I was a bit cautious before watching The ewrite. It looked like an ordinary romantic story about a guy that finds redemption even if aware that he needed any at first. A couple of nice actors as Hugh Grant and Marisa Tomei, a small town as scenario.... It looked sweet, but nothing more.
Yes, all those elements were there, no doubt. But one thing changed my preconceived approach here: the main character is a screen writer. According to the imdb.com synopsis, he is in a slump. He only alternative in order not to pay his bills is to accept a teaching position, which he doesn't fancy much at first, but slowly warms up to. You see? We know this plot already. The difference here is all the talking about movies and which stories make sense to us.
The main character tries to creat a standard on his class by choosing a majority of pretty girls for it. Despite his attempts, his class is very diversified, presenting different views about writing, movies, what matters in a story, with diverse perceptions of life and human relations. It is just wonderful, not different at all from what we witness in a class actually.
That an arrogant Oscar-winning writer finds in teaching a way out of his misery life is not surprising. Teaching is in fact amazing. I don't know why exactly, but during my college years, I strongly avoided the teaching classes - there was no way I would become a teacher, I said. The universe has a wicked sense of humour with my tantrums, though. During the masters degree, I realized how fortunate I was to finally enter a class as a teacher, lecturing about the best subjects: cinema, fiction, writing, art. How much we learn and confront ourselves by teaching is amazing. It sounds as a cliche, but for me it was a true one. The truest, actually. Maybe that's why I could understand Grant's character, identifying what was happening to him in the different aspects of his journey. Even if he is in fact unbearably inconvenient at first - but that's just the Hollywood way of proving how big and relevant his transformation is.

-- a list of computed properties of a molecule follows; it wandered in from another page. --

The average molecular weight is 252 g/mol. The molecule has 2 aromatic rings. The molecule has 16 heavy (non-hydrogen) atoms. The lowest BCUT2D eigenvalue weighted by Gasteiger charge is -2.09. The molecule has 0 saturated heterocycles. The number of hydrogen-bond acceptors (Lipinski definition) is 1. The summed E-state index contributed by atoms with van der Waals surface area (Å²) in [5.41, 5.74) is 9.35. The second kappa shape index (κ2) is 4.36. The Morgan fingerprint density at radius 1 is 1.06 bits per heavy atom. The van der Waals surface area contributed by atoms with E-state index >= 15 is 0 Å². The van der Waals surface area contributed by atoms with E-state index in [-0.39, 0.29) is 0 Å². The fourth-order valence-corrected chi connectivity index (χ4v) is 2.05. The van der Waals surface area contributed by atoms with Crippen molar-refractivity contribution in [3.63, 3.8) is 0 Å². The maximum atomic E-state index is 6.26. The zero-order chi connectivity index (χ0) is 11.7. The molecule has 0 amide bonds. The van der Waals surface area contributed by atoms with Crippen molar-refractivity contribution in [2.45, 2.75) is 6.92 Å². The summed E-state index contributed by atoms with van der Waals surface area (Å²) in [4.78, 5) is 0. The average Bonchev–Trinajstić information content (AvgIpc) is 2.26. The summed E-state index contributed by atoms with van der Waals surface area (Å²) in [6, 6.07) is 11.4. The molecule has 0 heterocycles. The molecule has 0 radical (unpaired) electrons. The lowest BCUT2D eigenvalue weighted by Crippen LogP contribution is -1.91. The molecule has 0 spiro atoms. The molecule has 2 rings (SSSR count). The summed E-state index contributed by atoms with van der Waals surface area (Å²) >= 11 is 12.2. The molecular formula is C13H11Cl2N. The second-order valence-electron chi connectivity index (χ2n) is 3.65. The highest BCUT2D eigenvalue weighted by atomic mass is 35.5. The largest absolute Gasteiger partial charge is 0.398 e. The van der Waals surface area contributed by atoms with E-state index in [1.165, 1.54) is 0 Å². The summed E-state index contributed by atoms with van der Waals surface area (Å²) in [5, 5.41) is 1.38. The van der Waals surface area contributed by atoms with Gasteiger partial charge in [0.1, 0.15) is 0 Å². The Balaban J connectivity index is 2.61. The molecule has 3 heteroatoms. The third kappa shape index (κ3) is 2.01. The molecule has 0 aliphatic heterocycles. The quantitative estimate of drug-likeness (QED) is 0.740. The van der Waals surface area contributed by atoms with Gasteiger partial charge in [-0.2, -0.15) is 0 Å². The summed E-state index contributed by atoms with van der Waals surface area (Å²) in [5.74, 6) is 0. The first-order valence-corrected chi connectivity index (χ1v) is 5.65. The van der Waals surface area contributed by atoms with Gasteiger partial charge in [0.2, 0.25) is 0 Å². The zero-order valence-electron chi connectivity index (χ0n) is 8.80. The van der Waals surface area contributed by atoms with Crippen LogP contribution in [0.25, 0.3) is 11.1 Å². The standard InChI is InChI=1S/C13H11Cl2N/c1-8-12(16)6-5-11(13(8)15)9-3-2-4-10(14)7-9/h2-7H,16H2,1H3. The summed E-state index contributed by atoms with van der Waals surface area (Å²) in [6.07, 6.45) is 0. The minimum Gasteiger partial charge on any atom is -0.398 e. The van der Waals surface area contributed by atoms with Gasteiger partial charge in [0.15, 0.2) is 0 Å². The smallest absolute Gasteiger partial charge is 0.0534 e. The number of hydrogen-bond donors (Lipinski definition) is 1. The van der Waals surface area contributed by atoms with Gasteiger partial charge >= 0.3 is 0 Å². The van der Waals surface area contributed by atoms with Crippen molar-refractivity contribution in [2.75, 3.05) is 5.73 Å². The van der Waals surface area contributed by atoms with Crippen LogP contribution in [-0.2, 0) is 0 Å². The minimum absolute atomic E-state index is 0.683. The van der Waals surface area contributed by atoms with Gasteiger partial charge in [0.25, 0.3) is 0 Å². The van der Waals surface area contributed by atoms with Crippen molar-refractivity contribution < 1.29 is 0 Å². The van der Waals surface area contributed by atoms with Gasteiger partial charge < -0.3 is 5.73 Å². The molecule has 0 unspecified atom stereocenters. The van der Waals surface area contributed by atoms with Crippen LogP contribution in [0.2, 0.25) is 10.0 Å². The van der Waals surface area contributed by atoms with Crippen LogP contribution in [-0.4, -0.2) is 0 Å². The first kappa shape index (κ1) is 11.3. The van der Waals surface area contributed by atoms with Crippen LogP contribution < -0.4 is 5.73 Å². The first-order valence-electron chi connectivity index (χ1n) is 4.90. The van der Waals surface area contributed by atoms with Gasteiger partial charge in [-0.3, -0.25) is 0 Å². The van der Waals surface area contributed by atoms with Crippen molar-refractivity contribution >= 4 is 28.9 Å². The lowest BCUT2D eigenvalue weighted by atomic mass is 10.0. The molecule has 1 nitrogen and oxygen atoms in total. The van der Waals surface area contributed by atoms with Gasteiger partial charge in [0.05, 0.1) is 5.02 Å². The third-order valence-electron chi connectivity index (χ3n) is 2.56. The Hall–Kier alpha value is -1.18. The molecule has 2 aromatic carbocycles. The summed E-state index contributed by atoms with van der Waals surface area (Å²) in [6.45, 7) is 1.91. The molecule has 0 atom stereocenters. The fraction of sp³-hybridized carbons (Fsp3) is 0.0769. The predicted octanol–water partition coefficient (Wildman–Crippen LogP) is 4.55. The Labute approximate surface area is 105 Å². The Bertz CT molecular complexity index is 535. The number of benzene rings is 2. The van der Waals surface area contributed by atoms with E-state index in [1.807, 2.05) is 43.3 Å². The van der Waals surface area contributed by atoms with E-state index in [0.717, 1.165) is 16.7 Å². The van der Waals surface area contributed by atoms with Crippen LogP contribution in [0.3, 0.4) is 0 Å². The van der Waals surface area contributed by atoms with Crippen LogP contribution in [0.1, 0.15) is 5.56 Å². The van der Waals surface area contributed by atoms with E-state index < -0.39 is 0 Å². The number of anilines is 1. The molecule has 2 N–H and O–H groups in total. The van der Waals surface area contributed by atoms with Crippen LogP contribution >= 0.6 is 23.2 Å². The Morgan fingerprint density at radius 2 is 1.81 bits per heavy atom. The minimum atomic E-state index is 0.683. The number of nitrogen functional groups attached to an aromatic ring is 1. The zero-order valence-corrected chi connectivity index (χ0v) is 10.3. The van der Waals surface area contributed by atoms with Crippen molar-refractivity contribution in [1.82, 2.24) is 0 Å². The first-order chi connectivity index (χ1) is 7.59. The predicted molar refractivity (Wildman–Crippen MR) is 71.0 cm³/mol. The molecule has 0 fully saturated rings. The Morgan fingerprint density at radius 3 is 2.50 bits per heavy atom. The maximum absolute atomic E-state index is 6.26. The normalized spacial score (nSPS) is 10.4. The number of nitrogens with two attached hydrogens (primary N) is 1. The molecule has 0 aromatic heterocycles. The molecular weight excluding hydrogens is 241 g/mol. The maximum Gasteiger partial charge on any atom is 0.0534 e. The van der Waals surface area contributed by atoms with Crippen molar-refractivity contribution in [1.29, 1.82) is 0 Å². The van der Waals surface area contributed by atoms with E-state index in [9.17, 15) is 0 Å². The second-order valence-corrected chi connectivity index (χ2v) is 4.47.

This movie doesn't go far in order to explain why the difficult protagonist is able to change his views about teaching and the small town: the people that he met there. After all, that's what life is all about, if you think about it. Another cliche, uh? Well, they must come from somewhere...
I loved the debate around Dirty Dancing. There's the apparent cheery girls that loves the movie, and of course there's the smart girls that refutes the other taste for a romantic story. The plot about Jane Austen is so good too. Both sides of a controversy is complicated, we see. At the end, we shouldn't approach movies and empathy with stories by this kind of prejudice, and this is a subject nicely presented here. People are more than the stereotypes that we judge them by, and stories are so much more than its official classification on the DVD cover.
Another perk in this movie was Hugh Grant's voice-over narration: his voice only conveys a lot of memories of beloved movies, it is incredible, and a true sign that an actor usually carries some of his former roles in every movie he makes, for he has been creating a character of his own. See? Great subjects in a very simple movie.
|The Rewrite. Directed and written by Mark Lawrence. With: Hugh Grant, Marisa|
Tomei, J.K. Simons, Alisson Janney. USA, 2014, 107 min., Dolby Digital, Color (Netflix)